2010 April 03 Saturday
Obama Sees Overtaxed Claim As Misinformation

Barack Obama spent over 17 minutes telling a woman why she was wrong to feel overtaxed. Really.

Toward the end of a question-and-answer session with workers at an advanced battery technology manufacturer, a woman named Doris stood to ask the president whether it was a "wise decision to add more taxes to us with the health care" package.

"We are over-taxed as it is," Doris said bluntly.

Obama started out feisty. "Well, let's talk about that, because this is an area where there's been just a whole lot of misinformation, and I'm going to have to work hard over the next several months to clean up a lot of the misapprehensions that people have," the president said.

He then spent the next 17 minutes and 12 seconds lulling the crowd into a daze. His discursive answer - more than 2,500 words long -- wandered from topic to topic, including commentary on the deficit, pay-as-you-go rules passed by Congress, Congressional Budget Office reports on Medicare waste, COBRA coverage, the Recovery Act and Federal Medical Assistance Percentages (he referred to this last item by its inside-the-Beltway name, "F-Map"). He talked about the notion of eliminating foreign aid (not worth it, he said). He invoked Warren Buffett, earmarks and the payroll tax that funds Medicare (referring to it, in fluent Washington lingo, as "FICA").

If we aren't overtaxed now we are going to be. The US budget deficit is going be well over $1 trillion per year over the next 10 years and that is before Obama gets the government doing everything he wants the government to do. He's not done spending yet. He wants more spending programs.

The Democrats want to close the budget deficit with taxes. So it is not acceptable to Obama for someone to already feel overtaxed. He needs people to take on a 50% higher tax burden and still not feel overtaxed. So he feels a desperate need to convince people that they should not feel overtaxed. Yes, with taxes alone to close the deficit would require a 50% increase in federal taxes.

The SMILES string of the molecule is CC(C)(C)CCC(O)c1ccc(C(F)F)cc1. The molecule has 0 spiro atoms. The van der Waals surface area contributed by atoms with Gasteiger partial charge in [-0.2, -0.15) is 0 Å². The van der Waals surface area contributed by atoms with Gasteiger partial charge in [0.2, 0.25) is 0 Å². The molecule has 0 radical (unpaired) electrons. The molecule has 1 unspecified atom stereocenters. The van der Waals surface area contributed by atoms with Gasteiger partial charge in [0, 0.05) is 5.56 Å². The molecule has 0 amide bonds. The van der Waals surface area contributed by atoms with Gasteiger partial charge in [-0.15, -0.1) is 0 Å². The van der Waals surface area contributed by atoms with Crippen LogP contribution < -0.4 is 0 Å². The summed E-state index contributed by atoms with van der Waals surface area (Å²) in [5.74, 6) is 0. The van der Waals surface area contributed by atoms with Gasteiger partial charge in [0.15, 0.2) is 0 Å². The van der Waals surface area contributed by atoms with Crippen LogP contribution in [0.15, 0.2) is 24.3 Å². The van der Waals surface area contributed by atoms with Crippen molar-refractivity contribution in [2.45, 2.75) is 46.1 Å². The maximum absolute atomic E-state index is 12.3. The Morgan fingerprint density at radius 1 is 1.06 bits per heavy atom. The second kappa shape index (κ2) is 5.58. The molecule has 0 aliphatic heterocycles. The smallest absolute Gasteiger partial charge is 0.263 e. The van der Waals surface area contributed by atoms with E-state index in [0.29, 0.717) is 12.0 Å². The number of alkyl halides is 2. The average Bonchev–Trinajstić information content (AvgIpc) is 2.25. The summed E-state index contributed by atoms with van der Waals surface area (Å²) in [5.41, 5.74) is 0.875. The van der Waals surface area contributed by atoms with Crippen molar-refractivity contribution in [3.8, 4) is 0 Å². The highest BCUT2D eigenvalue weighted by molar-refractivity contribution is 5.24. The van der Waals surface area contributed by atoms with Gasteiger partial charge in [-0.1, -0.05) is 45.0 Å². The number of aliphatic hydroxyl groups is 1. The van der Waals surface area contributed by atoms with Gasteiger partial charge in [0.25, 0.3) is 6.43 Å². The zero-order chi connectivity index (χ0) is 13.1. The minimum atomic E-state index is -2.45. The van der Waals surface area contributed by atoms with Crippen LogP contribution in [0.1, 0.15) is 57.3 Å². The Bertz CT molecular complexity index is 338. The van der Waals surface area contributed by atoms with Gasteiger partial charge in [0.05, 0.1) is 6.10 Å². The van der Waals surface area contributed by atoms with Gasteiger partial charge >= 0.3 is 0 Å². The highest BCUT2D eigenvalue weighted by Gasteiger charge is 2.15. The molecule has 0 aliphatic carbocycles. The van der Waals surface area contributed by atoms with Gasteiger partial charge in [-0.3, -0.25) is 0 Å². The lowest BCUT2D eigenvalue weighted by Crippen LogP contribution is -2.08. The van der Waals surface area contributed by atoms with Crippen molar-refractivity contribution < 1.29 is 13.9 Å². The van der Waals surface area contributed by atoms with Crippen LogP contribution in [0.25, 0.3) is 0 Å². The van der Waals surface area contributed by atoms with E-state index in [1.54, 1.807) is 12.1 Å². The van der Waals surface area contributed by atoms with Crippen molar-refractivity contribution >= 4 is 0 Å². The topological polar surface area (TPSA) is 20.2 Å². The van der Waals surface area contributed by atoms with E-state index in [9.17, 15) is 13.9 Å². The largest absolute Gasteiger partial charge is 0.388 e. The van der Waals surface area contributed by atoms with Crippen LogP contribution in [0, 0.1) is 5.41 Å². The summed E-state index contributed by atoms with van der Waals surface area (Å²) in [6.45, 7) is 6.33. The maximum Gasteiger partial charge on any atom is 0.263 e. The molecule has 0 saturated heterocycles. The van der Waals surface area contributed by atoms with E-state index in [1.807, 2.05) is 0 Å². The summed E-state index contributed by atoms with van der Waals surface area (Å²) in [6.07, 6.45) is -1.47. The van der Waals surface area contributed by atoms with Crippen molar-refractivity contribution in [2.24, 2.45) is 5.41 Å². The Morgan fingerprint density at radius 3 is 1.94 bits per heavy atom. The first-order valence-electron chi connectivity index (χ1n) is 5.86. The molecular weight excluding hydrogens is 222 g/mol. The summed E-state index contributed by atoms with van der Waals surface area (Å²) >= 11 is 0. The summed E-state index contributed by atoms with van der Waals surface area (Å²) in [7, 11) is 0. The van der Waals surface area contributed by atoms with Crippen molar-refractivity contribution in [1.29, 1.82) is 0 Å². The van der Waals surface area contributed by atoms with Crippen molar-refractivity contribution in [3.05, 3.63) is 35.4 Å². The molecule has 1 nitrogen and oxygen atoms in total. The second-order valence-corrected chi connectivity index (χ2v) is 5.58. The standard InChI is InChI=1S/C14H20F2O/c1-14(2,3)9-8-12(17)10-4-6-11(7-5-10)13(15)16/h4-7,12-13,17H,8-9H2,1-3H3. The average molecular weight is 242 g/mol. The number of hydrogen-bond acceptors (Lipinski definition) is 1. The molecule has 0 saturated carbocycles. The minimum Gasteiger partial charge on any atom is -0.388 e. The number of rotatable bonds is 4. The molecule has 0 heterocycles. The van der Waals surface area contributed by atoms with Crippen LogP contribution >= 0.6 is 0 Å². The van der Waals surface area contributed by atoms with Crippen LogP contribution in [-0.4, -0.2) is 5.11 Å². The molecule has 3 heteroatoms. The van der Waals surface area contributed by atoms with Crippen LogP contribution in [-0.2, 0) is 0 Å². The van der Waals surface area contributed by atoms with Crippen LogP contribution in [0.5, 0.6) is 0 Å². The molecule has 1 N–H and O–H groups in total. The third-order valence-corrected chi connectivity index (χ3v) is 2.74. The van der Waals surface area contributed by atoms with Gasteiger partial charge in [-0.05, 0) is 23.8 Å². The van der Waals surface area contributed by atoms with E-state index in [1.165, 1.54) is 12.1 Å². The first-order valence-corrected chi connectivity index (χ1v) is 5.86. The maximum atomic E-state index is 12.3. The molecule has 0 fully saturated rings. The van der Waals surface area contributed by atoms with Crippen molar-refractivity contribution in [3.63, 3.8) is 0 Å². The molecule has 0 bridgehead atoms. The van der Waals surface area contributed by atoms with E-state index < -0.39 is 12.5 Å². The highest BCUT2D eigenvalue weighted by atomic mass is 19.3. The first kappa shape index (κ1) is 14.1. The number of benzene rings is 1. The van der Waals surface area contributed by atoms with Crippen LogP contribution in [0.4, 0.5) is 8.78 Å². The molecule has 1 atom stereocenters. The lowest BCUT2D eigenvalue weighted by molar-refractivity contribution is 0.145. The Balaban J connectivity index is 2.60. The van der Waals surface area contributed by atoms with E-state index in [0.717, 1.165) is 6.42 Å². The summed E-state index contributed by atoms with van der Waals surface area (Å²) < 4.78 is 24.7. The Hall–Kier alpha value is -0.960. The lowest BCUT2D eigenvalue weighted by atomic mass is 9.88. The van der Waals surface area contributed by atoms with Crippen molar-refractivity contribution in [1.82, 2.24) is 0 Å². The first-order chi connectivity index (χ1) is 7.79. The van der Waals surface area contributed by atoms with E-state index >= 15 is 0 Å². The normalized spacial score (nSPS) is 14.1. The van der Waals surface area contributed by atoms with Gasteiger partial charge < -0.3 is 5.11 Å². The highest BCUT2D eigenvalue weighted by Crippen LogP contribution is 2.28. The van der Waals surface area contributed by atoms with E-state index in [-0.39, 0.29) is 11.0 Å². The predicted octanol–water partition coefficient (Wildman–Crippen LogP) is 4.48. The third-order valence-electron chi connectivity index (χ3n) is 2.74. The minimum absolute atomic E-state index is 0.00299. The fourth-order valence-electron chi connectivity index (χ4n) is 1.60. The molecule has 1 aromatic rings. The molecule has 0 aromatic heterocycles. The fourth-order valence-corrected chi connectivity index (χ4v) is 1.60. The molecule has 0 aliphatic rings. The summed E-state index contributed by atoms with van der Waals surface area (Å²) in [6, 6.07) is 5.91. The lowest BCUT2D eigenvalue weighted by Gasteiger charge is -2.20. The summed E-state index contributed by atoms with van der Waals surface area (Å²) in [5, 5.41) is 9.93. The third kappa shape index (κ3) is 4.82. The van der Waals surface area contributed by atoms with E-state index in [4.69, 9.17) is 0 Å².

A solution that relied only on taxes would muzzle economic growth. To cover the costs of future spending — the retirement of the baby boomers and everything else — federal taxes would have to rise by almost 50 percent, immediately and permanently, according to a recent analysis by the economists Alan Auerbach and William Gale.

I do not think the vast majority of the public grasp the size of America's financial problems. After a slow growth last decade (about 2% GDP growth per year on average) we are now feeling the long lingering effects of a bank crisis. That's a really big deal. Bank crises have consequences that last far longer than recessions due to other causes. Plus, Peak Oil is approaching. The US economy is going to underperform the assumptions that go into current US government deficit projections. Far less tax revenue will flow in from an economy that will be smaller than business-as-usual economic modelers predict.

But business-as-usual modelers are already projecting deficits so large that we'll eventually hit a sovereign debt crisis. That next financial crisis will happen in part due to US Treasury bond interest rates too large for the US government to keep running deficits. The US is headed for a Greece-style crisis of confidence.